If I want to hear how wonderfully I’ve done, I take my essay to my mom. But to really know how it is and how to improve it, I take it to my dad.
– Leah, age 17
Kids thrive with praise as it helps them learn to believe in themselves and their capabilities. Praise to a child is akin to fertilizer to a plant. But there has to be common sense applied or the praise goes from fertilizer to just another load of manure.
I’m cognizant, both anecdotally and from dealing with kids, that there is a gap between what young people actually can do and what they think they can do. My wish for my own kids is that they have a good sense of self-worth without thinking that every stroke of pen to paper is another Shakespearean Sonnet. But that won’t happen if I simply offer blind, blanket praise. So what are some things to consider on rendering praise?
- When praising a small child for something that they’ve done, try to be specific and concrete on what you’re praising. Show your child that you’ve paid attention because rendering blanket compliments teaches that nobody is paying attention. With that comes a greater willingness to attempt to slip something past you when they’ve grown older.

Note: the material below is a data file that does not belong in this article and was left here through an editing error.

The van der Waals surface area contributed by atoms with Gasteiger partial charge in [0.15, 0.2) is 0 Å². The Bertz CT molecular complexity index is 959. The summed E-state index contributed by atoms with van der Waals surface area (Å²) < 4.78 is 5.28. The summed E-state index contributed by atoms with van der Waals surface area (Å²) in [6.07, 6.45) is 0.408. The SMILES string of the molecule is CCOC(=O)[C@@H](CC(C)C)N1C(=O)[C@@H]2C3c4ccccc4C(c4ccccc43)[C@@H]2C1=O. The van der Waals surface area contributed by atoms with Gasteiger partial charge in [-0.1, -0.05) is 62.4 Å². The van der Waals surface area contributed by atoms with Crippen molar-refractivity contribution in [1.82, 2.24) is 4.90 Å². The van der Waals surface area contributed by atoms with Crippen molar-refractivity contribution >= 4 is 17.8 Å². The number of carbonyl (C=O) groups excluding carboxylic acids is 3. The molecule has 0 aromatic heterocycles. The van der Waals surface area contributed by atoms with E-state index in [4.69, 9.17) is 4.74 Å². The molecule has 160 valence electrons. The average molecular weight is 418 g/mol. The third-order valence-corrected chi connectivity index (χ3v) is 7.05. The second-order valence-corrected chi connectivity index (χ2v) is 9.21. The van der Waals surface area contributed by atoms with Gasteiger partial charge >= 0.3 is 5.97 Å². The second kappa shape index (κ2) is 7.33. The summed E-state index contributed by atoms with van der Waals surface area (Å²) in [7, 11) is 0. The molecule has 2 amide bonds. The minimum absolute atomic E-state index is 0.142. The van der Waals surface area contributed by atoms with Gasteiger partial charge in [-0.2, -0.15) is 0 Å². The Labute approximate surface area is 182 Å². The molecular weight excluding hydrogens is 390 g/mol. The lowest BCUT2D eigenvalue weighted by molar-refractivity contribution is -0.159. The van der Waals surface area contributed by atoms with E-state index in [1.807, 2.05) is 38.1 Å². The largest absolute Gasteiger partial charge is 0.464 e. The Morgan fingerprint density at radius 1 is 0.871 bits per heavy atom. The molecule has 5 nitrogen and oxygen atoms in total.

- As your child ages, praise can be accompanied by constructive criticism but that’s purely a judgment call as to when to start. Instead of offering constructive criticism however, one possibility is to sit with your child and then explore other ways of doing something. How would it look if you did this? How else might you do this? This way, your kid starts to look at different alternatives without feeling as though he hasn’t done a good job.
- Once your child is in school, you can praise but you have to consider whether this is indeed what the teacher is seeking. Kids don’t listen well and they can do great work that simply isn’t what’s required. So ask if there’s a rubric to guide the child.